Sweet spot

Swift is the new programming language brought to you by Apple last year. It brings a refreshing air of novelty to the world of C, Python, Ruby, Rust and Go. The language is neither as beautiful as Python nor as fast as raw C, and the compilation speed cannot compete with Go. But the motivation behind Swift was to hit the sweet spot between C, Python and Go. I strongly recommend reading the Swift Book for example here.

Apple prepared a thorough comparison of Swift and Python during the presentation. Much as they are similar, they are different by two yet essential characteristic features:

  • both languages share the same language simplicity (for example, print is the keyword, OOP programming is optional)
  • both are great interactive interpreters( swift vs swiftc)
  • both can be used for scripting purposes (#!/usr/bin/xcrun swift)

  • but the performance differs between these languages and
  • Swift is not Open Source yet. Booo!


Technology underlying Swift is based on LLVM, which handles all of the data structures, all compiling and optimization tasks on its own. LLVM is used also by PyPy, CLang, and other languages as well.

Is it really as fast as advertised?

Last week Swift 1.2 was released so I decided to write a small benchmark game for:

  • Swift 1.2
  • Google’s Go 1.4.2
  • CPython 2.7.9
  • PyPy 2.5.0 - Python 2.7.8

It was delightfull to simultanously write the code for 4 platforms in multisplit code editor window :-) The alghorithm is fairly easy - creating 1M array and filling it with the incremented integers(64 bit ints). Then, creating another array, which consits of sum of every 2 elements from the first array. De facto it tests memory read / write access time. Then comes the next step: summing up every 100th element of the array - it should be very difficult to inline it properly, but who knows what Swift can do ? :->

  • Note: I haven’t used the list comprehensions, not to favor any language. I will prepare this variant later.


Code differences


As you can see, the Go code is the longest one, but not much longer that the others. The source code is fairly short whatsoever. But that mandatory package() and main functions requirement is enforced. The weird part of Go is that Rob Pike decided not to make Print a keyword, but rather a library function. That’s why you should import fmt module. Appart from that, array functions are quite limited in comparison to Python and Swift. By default, Go’s arrays are not resizable - as in C. Go language provides append keyword for resizing arrays but the creator of Go couldn’t make up his mind how to implement single vectors. For example, you can use Slices pattern. WTF. After 30 years language designers should provide one efficient generics implementation! But let’s move on. The way we declare the variable is bizzare - inside for loops you declare local variable without var. On the other hand, outside the loop you can still use two options interchangeably, a := 1 or var a = 1. As you can see, it is pretty incoherent. The good part is that the compiler is fast - it’s the fastest compiler I’ve ever seen. Basically, it feels like an interpreter(but it’s not interactive). You can even run go run to hide the compiling step.


Swift has type inference everywhere as well, hence the short syntax for type definitions. append() is a method, not a keyword, just like in Python. The thing I love is that an optional OOP is not enforced on you. No package, no module, not even main function required. Furthermore, adding a header #!/usr/bin/xcrun swift followed by chmod +x test.swift allows us to run ./test.swift without compilation, just like in Python. Wow. What else? Println and print are keywords. Your fingers will appreciate it for sure. I really like the Range operators, which are lazy evaluated, and handle custom iterations steps in performant manner. Arrays work as expected and live interpreter has nifty editing capabilities, which is so much better than in Python (multiline handling). Editing capabilities are even better thanks to excellent type inference.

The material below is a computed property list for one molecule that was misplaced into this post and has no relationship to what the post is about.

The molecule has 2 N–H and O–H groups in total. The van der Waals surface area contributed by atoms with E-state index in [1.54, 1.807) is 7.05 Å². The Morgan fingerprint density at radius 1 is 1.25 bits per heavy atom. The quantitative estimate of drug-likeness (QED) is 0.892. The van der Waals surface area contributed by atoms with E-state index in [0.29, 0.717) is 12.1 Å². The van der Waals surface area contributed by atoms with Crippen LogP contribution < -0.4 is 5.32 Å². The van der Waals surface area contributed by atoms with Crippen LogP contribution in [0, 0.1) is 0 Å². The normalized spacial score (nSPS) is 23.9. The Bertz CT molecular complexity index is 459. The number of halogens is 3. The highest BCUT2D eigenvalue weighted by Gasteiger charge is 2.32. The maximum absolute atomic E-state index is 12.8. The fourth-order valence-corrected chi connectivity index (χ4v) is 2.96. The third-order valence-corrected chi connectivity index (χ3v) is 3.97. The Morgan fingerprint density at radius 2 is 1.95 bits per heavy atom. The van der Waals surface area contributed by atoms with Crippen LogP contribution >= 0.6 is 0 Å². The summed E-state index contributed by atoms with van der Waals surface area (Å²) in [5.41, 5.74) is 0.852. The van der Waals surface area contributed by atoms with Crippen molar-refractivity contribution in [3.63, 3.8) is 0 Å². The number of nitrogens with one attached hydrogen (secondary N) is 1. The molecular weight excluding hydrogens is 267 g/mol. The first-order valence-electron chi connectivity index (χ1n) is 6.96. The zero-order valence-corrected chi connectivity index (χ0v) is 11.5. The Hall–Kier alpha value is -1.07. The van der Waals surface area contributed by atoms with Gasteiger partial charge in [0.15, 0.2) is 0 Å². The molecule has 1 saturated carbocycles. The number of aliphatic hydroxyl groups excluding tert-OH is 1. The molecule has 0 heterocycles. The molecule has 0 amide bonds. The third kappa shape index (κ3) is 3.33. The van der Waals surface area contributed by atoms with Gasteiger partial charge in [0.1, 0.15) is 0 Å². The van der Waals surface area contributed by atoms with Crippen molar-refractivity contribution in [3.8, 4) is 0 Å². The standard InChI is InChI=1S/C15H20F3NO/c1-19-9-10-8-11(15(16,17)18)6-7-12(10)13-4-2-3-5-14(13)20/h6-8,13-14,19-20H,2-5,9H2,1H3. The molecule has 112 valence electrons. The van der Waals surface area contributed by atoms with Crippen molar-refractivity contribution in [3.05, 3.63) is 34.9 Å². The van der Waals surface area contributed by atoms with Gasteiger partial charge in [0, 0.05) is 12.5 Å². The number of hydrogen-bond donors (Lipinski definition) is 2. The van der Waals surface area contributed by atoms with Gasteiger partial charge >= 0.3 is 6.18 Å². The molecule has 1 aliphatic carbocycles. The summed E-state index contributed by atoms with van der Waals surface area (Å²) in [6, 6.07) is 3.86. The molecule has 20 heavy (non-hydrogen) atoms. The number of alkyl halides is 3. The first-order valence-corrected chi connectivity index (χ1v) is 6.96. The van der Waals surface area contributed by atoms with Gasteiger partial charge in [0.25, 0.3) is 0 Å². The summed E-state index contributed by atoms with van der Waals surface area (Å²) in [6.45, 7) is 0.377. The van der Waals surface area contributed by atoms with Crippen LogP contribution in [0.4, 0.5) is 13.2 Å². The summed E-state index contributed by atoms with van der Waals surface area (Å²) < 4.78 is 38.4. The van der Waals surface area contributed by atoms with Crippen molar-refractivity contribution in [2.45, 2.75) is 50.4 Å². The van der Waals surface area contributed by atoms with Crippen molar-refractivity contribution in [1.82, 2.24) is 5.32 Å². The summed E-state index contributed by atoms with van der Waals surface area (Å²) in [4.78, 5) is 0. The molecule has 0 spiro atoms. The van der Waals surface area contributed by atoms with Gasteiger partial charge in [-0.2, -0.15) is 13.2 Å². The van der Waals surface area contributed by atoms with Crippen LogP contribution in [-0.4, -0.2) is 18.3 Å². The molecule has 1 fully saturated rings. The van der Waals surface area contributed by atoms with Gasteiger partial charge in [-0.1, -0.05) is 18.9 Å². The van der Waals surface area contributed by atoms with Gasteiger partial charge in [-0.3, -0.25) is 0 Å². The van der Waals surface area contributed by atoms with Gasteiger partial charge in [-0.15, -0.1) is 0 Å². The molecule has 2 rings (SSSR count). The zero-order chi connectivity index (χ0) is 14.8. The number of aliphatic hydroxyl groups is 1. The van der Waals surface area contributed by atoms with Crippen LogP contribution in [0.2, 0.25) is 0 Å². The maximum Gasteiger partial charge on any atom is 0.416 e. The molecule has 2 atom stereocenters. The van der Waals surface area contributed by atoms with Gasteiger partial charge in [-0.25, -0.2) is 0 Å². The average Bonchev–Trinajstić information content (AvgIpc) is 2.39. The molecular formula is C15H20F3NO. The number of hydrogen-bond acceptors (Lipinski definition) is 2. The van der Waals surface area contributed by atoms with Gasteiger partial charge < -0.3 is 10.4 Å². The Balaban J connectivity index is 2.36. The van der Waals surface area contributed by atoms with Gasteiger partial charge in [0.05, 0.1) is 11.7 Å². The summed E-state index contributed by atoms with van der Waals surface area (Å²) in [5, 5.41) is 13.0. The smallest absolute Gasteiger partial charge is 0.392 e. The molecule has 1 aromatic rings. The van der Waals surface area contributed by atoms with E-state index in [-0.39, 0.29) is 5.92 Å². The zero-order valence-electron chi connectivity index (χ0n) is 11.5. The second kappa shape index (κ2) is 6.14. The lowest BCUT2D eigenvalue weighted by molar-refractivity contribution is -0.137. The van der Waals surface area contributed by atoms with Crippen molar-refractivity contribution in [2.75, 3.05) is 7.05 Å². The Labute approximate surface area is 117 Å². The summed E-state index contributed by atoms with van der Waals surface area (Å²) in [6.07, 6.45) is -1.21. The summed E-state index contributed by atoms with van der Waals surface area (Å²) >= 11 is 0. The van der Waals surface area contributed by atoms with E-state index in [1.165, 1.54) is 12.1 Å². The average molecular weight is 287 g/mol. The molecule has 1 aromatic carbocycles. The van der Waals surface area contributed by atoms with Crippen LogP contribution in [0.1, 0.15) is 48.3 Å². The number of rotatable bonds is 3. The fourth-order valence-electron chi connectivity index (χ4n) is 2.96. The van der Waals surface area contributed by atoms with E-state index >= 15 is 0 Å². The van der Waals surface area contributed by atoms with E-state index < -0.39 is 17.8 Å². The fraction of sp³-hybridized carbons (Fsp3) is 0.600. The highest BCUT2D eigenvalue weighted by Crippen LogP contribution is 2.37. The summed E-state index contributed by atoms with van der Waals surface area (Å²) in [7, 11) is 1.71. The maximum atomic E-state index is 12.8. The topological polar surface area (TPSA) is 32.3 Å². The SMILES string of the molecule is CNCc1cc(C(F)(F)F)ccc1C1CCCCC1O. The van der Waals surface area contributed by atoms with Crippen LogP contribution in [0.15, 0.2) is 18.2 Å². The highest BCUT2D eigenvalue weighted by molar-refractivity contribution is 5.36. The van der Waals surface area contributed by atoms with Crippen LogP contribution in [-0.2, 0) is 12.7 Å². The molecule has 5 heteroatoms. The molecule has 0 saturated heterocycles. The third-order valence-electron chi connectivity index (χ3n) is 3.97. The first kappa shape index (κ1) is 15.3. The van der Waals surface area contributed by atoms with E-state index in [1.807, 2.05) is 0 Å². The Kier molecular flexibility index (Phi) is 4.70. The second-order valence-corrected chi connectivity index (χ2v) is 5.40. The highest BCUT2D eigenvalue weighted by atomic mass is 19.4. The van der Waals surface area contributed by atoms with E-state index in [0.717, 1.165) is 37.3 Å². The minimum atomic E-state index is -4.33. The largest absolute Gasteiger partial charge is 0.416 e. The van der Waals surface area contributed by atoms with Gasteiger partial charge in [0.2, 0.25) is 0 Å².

I really love Python, but the lack of optional typing, type inference, and compilation is definitely lacking here. But here is where the language shines - the source code is the shortest of all and the cleanest of many. var y: Array<Int> = [] looks really iffy in comparison to the simple y = [] in Python. But in Swift we can emulate that writing var y : [Int] = [], which is slighty better on the eyes. I really love the Python clarity here. xrange operator is here with a similar purpose as Range<Int> in Swift.


I’ve run loop 30 times. The results are mixed. CPython required 35x more time to finish the benchmark. Yes, it was 35x slower than Swift! On the other hand, Swift and Go come so close in results that it doesn’t matter - but in this particular microbenchmark Swift was 60% faster than Go. It trully amazed me how performant PyPy was - more than 5x faster than generic CPython implementation. Wow.

The run times for all implementations:


Let’s put the results together:


In this particular test - Python is 34x slower than Swift.


  • It’s just one simple benchmark, real life is another story, BUT:
  • Swift performance looks like a good fit not only for scripting, but high computing purposes too.
  • I liked its type inference.
  • PyPy’s performance is better than expected. It’s just 6x slower than Swift, but also 6x faster than generic CPython. If it is so fast perhaps we should ask why it’s not the default Python interpreter ;-)
  • Swift being faster than Go is quite surprising because Go is 3 years ahead of Swift in public development.
  • I can’t wait to see ![Chris Lattner][http://nondot.org/sabre/] open-source Swift.
  • Swift is so young (6 months) that it still has some nasty bugs and rough edges. I will write about it another day